Feminism has been sneaking around. Don’t believe me? A recent New York profile of TV host Katie Nolan hailed the “woman bringing a sneaky feminism to Fox sports.” A few days later, the New York Times went long on Amy Schumer’s boisterous feminism, which it characterized as her “sneaky power.” Like Broad City (another purveyor of “sneak-attack feminism”), Schumer’s work is something of a trysting spot for furtive sisterhood; last year in Slate Willa Paskin declared Inside Amy Schumer the “most sneakily feminist show on TV.”
Psst! Do you know what else is “sneakily feminist?” Showtime’s The Affair. Meanwhile the Hugh Dancy and Maggie Gyllenhaal flick Hysteria is “slyly feminist,” as is Pixar’s fable Inside Out(which, according to a separate reviewon Slate, accomplishes a “subtle but surprisingly feminist” swerve). Plus, the show Trophy Wife has bloomed, like some nocturnal desert flower, into “secretly one of the most feminist shows on TV.” Sundance chose the “top ten secretly feminist films” of all time (with Thelma and Louise at the mist-shrouded apex). Spy is “secretly a feminist attack on the patriarchy.” Not even academic books prove immune from such subtlety, secrecy, surprise: In a chapter on Ursula Le Guin’s invented folklore, scholar Jarold Ramsey notes that the “slyly feminist … appropriation of the mystique of ‘Old Man Coyote’ can be illustrated by the beginning of a Kesh myth about a war between bears and humans.”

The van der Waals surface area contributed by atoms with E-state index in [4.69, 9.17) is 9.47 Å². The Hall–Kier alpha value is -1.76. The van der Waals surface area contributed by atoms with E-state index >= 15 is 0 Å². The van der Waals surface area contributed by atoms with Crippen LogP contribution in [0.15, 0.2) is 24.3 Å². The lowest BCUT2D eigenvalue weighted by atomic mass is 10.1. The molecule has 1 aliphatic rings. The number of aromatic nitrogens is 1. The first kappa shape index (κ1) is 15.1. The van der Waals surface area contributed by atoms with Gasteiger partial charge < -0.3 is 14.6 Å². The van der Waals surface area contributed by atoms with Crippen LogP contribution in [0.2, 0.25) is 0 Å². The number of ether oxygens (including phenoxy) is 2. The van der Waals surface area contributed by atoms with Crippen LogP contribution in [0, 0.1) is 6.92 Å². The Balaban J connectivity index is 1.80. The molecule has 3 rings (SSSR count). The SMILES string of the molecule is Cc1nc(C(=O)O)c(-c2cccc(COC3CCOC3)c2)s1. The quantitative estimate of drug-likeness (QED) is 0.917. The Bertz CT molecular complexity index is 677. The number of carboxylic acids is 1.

Let’s read that myth! Once upon a time, a lady Coyote tried to dissuade the King of the Bears from attacking humankind. “We should all live in peace and love each other,” the Coyote pleaded, and “all the while she was talking,” Le Guin writes, “Coyote was stealing Bear’s balls, cutting them off with an obsidian knife she had stolen from the Doctors Lodge, a knife so sharp he never felt it cutting.”
Katy Waldman on that verbal tic of an adjective that must precede the word feminist or feminism. Anyone referring to Amy Schumer as sneakily feminist must be an extreme feminist indeed.